Leiden Student Journal: A lab at home

Leiden Student Journal: A lab at home

In Leiden Student Journal LSM features a student whose research or internship has lead to a scientific publication. In this article: the LEGO-interferometer of Louw Feenstra.

During the lockdowns many people had to work from home. If your job usually takes place in a lab, that can be a bit of a challenge. Louw Feenstra however showed it is definitely not impossible. What you need? Amongst some other things: a box of LEGOs, iPhones, glass plates, an ice cube and a laser pen. Not only was Louw able to perform his experiment from home, he also got to publish it in Physics Education.

During the first year of his Bachelor Physics and Astronomy, Louw had to perform various experiments, spread out over six courses. By the time he got to his fifth experiment he was, due to lockdown, sent home with a laser pen: he needed to continue his work from home. He decided to set up an experiment with light.

“I thought to myself, I’m going to pretend my house is the lab. I came up with the idea of recreating an interferometer. The idea is that a wave of light can be split into two paths, which can then be brought together again. When the two paths come together, they can enhance or weaken each other, depending on the relative length of the paths. This way it is possible to measure lengths in the order of the wavelength (100 nanometer). The goal of my experiment was to measure the influence of temperature on the wavelength in air,” Louw explains. “The basic construction for this I made out of LEGO, with the laser pen as a light source. I used glass to split the beam of the laser, because glass let's part of a light beam through, but it reflects a part as well. This is something you can see clearly if you’re sitting inside in the evening and a lamp is reflected in the window. To create a difference in temperature, I also used an ice cube in a styrofoam box. I also needed to reflect the splitted beams to bring them back together. Many mirrors you might have at home are not very suitable for this, because they have a layer of glass in front of it. At first I tried using a makeup mirror for example, but that didn’t work and aluminium foil was not reflective enough. Then I came up with the idea of using an old iPhone. The Apple logo on the phone is namely a direct mirror. This worked very well!”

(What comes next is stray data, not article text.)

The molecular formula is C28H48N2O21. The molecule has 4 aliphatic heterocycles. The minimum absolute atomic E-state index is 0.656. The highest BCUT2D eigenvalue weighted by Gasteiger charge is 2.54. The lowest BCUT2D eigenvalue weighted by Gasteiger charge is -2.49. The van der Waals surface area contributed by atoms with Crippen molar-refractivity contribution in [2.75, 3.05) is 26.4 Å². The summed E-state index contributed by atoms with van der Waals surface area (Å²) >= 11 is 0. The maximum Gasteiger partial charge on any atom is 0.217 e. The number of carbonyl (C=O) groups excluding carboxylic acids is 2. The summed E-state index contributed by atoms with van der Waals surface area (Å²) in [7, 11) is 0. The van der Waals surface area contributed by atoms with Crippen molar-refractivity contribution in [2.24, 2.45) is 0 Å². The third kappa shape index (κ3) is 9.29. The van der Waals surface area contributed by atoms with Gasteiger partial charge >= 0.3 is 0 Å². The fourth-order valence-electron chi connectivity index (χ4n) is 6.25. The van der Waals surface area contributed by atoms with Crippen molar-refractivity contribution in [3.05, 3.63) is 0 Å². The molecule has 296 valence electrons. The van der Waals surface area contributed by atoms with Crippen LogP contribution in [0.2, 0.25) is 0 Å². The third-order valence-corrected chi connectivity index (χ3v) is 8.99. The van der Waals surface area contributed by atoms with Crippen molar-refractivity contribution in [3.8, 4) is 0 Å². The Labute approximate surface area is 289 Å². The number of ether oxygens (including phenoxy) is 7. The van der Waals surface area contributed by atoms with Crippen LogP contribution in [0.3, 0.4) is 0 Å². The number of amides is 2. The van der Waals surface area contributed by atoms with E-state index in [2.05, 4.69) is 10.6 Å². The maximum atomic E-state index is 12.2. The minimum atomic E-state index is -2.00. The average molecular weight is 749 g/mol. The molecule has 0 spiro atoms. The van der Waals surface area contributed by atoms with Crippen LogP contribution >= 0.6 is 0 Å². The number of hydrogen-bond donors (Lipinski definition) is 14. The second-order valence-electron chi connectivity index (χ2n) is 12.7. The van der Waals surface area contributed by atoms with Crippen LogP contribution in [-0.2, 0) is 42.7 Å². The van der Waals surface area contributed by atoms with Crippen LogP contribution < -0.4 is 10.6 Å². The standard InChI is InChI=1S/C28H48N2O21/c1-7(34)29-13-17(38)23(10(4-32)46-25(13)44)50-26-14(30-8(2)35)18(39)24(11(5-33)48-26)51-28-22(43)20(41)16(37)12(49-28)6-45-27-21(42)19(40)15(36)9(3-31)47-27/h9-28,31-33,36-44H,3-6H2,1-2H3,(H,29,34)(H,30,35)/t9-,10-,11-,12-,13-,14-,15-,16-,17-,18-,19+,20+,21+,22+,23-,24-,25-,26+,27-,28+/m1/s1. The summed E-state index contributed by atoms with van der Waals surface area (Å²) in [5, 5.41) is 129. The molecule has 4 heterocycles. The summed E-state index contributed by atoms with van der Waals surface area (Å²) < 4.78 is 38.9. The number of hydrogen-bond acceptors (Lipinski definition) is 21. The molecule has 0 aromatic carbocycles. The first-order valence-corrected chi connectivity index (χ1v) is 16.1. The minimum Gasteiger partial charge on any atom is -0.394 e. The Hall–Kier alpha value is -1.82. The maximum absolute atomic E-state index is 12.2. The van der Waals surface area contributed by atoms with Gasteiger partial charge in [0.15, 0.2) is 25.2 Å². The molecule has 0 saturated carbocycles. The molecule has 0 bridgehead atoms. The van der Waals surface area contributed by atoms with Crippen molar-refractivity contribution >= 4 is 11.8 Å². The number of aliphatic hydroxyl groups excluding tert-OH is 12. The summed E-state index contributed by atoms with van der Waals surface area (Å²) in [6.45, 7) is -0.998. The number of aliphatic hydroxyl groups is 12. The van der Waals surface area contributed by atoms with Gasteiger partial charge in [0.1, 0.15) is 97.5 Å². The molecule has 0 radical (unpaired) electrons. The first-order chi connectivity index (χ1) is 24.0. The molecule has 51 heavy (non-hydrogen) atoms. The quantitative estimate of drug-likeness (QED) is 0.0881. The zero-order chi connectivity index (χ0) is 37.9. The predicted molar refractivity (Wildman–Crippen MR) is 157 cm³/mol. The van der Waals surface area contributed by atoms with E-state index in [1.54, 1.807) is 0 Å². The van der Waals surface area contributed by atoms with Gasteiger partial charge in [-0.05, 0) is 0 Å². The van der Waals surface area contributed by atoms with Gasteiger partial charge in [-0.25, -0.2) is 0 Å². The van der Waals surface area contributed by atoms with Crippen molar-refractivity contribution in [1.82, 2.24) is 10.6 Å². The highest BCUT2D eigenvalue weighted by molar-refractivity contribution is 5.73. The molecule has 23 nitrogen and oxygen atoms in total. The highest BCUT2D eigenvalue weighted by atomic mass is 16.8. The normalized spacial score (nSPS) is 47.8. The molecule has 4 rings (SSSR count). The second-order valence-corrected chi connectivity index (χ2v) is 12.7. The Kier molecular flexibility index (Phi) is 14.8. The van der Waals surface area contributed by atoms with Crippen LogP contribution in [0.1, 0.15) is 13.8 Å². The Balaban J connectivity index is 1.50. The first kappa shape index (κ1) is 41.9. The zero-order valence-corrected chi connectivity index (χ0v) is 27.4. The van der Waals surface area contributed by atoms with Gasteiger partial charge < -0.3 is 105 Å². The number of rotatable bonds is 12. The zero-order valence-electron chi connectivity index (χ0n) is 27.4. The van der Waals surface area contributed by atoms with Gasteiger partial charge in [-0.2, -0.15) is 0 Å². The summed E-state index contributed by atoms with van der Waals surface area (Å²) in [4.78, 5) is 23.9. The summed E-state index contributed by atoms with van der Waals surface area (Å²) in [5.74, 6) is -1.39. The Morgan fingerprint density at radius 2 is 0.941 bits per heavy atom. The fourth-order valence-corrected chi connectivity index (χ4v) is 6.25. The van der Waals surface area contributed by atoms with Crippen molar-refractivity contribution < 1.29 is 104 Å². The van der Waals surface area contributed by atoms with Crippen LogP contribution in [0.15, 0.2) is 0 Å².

Louw adjusting his interferometer. The laserbeam (red arrow) goes through the glass plate and is reflected by the mirror.

Now the experimenting could start. Louw had a temperature- and light sensor attached to an Arduino computer to measure the temperature inside the box and the enhancement or weakening of the light. Adjusting and fine-tuning of the mirrors and glass plates to be able to accurately measure turned out to be time consuming. Louw did this using Lego wheels on an axis. Due to the angular shape of the iPhones these could be easily placed on top of the wheels in a holder made of LEGO. The entire process of building the setup and performing measurements took Louw 24 hours in total. That was however not the end of it: his setup was functional and he later rebuilt it to perform new measurements for his publication. A video was also made of him, which can now be seen on YouTube.

“Despite not being able to measure the influence of temperature on the wavelength of the laser, I did succeed in performing measurements with my homemade interferometer. That was a discovery in itself! My teacher suggested writing an article about it. I therefore had to build the construction again to do some new measurements. It wasn’t stable enough to measure the desired effect, but I was able to prove that my setup works.”

Louw had made his construction in the attic, which he could easily darken. There was also less noise pollution, causing vibrations, than in the rest of the house, so measurements weren’t disrupted as much. If he was going to do an experiment, he asked everyone in the house to be quiet and he left the room after starting the measurement.

“I learned a lot from my research. I now know how to align an interferometer and I’m still using that knowledge. Writing an article was a very valuable learning experience as well. My teacher played a great role in this. We spoke via Microsoft Teams a lot. My father also helped me a great deal, he has studied physics as well.”

Already in high school Louw was interested in physics. The combination of physics and astronomy at Leiden University appealed to him then. The more he studied, the more he learned that his passion lies in fundamental physics.

“I very much enjoy experimenting and the practical part of physics. I really like the building and the puzzle solving that comes with it. I would love to do a master’s in that direction as well, and I can also see myself doing a PhD. What exactly it is I want to do with physics I don’t know yet. Besides doing experiments I would also like to work in the classroom.”

Louw’s advice for other students that have the ambition to publish an article: “If you’re performing research, you need to accept that it’s not going to be 100% perfect. You can’t keep making endless improvements. Instead you might be able to inspire others for further research!”

Are you curious about the interferometer Louw built? Watch it here:



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